History of Ethie Castle B&B

Ethie Castle dates from around 1300 when a sandstone keep was built by the Abbot and Monks of Arbroath Abbey.

After passing through the de Maxwell family, the lands reverted to the Abbot of Arbroath, who later became the Cardinal and Chancellor of Scotland. In about 1530, the castle was remodelled around a courtyard in order to entertain King James V. After Cardinal Beaton’s infamous murder in St Andrews, it is reputed that the monks of Arbroath concealed their treasury of church vessels, plates and vestments in the walls of Ethie for safekeeping.

The castle was bought in 1665 by the Carnegie family, who later became the Earls of Northesk. It remained with them until 1928. The 7th Earl was Vice Admiral and commanded with Nelson at the Battle of Trafalgar in 1805. As a tribute, the Earl was entitled to incorporate Trafalgar in his arms and it can still be seen in a dormer at Ethie. It was this Earl who modernised the castle to form a substantial country residence and much of his influence is still found in the castle.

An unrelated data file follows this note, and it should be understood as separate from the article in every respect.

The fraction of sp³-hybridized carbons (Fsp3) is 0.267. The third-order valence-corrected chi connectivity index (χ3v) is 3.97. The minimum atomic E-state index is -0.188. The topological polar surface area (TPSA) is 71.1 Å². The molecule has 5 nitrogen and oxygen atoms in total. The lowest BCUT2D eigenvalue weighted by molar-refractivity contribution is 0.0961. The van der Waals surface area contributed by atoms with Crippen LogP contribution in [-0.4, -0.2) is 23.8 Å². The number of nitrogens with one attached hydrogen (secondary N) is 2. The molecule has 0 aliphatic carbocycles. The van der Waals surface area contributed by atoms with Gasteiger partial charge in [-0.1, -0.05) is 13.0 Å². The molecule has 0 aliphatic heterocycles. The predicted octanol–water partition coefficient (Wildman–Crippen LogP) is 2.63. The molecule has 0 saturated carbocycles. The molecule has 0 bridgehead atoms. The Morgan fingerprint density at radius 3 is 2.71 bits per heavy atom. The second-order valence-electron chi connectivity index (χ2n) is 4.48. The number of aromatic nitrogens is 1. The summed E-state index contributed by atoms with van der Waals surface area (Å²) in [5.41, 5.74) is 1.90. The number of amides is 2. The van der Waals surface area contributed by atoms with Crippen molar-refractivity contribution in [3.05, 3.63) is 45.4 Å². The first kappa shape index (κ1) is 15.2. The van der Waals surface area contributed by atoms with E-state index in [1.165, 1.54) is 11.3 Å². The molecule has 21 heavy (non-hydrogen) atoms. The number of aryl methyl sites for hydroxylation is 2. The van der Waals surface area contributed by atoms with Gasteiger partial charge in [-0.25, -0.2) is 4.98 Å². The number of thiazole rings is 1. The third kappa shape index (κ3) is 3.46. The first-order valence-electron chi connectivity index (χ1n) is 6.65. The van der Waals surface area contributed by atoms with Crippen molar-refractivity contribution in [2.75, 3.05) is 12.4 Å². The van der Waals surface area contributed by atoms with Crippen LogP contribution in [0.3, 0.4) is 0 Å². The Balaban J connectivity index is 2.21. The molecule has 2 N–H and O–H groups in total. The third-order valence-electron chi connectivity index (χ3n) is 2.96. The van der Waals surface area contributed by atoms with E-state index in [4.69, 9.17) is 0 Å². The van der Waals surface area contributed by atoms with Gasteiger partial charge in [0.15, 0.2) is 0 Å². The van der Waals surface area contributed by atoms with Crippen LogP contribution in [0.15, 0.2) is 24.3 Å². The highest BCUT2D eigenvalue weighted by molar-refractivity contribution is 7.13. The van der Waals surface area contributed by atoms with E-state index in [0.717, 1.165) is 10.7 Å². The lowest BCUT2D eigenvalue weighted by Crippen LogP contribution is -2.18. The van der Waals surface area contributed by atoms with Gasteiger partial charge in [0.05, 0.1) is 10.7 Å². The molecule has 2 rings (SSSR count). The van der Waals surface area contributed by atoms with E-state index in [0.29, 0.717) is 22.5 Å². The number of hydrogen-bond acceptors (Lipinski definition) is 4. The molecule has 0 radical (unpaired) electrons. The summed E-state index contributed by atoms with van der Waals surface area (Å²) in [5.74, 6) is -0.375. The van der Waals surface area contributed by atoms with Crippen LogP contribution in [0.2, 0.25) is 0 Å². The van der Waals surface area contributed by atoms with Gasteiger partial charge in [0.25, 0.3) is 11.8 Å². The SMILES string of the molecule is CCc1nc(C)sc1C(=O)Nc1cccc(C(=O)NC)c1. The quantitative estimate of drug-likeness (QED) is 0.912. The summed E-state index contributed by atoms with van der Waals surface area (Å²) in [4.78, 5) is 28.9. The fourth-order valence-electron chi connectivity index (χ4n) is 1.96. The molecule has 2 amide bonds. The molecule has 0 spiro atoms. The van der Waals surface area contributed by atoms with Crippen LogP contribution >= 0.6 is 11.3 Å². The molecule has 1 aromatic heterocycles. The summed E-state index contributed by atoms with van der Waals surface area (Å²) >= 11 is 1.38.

Sir Walter Scott, a friend of the 8th Earl, often stayed at Ethie. During one of his visits he wrote the novel “The Antiquary”, where Ethie is reputedly depicted as the legendary Castleof Knockwhinnock with the central character based upon a neighbour during that period.

In recent years the castle has been carefully restored and maintained to form a magnificent home of great character and historic importance.

Cardinal David Beaton 198 – 1548

Bishop and politician. Born in Balfour (Fife) and educated at St. Andrews and Glasgow Universities. He negotiated the marriages of King James V (1512 – 1542) with the French court. As Abbot of Arbroath, Beaton sat in the Scottish parliament from 1525.

Beaton was effectively the last Archbishop of St. Andrews, appointed to this position in 1539. A widely hated man who was opposed by John Knox, Beaton was murdered by Protestant reformers in the same year as he executed the widely popular George Wishart.

Shortly after his death his ghost was seen at Ethie and even now, although on much rarer occasions, his ghost has been seen, mainly on a narrow staircase that leads to a secret doorway in his old bedroom. A dragging noise and unexplained footsteps have been heard on regular occasions.

David Beaton

William Carnegie